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The public policy blog of the American Enterprise Institute
A core idea at the heart of President Obama’s healthcare reform law is the notion that while expanding coverage is expensive, there are huge offsetting savings to be had from reforming how medicine is practiced by doctors and hospitals. Who knows, maybe a third of the $2.7 trillion spent on healthcare is wasted.
Now this notion is based mostly on the research of the Dartmouth Institute for Health Policy & Clinical Practice. It shows Medicare spending in some regions of the country is significantly higher than others. Kaiser Health News: “This geographic variation in spending, which the government has also examined, was a motivating force behind a number of government initiatives including changes in Medicare payment to reward hospitals and doctors who provide good care efficiently.”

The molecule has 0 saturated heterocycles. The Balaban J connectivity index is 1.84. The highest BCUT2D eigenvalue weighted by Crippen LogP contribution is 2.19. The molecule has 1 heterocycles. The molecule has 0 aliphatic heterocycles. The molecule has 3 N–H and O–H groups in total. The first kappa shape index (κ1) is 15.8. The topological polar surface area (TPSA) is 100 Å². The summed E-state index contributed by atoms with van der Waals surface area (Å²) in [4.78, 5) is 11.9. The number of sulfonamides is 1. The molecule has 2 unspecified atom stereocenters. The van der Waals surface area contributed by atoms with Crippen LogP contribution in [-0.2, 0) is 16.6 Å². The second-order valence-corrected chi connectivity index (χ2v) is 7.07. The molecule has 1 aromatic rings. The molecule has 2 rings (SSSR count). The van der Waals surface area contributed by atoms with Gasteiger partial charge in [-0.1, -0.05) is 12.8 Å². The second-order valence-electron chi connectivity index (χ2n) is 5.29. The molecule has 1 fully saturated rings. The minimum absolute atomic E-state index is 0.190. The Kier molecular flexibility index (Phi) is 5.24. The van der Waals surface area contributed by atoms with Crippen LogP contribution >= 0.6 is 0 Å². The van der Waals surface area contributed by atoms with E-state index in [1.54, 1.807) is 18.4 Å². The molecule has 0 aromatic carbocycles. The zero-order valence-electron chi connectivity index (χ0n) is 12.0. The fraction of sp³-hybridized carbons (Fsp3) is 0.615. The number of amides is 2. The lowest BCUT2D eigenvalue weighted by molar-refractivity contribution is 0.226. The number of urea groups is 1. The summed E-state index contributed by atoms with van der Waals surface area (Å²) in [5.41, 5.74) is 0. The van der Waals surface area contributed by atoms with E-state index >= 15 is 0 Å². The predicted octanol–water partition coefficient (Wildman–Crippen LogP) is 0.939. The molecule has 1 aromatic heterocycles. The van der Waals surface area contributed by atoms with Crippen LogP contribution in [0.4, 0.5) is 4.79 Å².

And if that research is wrong? Well, then we have a problem. And a paper from a Federal Reserve economist suggests just that (via KHN):
[T]he variation in Medicare spending across states is attributable to factors that affect health and health behaviors, rather than practice styles. … It is not surprising that states in the South spend more on Medicare and have worse outcomes. These states perform significantly worse in numerous areas, including high school graduation rates, test scores, insurance, unemployment, violent crime, and teenage pregnancy. There are many ways that such differences can affect health utilization and outcomes, including differences in underlying health, social supports and social stressors, patient self-care and advocacy, ease of access to services, capabilities and quality of hospital and physician nurses and technicians, and cultural differences in attitudes toward care. A comparison of health spending in Mississippi with health spending in Minnesota is not likely to provide a usual metric of the ‘inefficiencies’ of the health system, nor is likely to provide a useful guide to improve the quality of care in places where it is lacking.
Certainly this is still an open issue, as the KHN article makes clear. But the fact that it is — and that we still rejiggered a fifth of the economy partly based on this research — should give policymakers pause — and perhaps a new found sense of humility.
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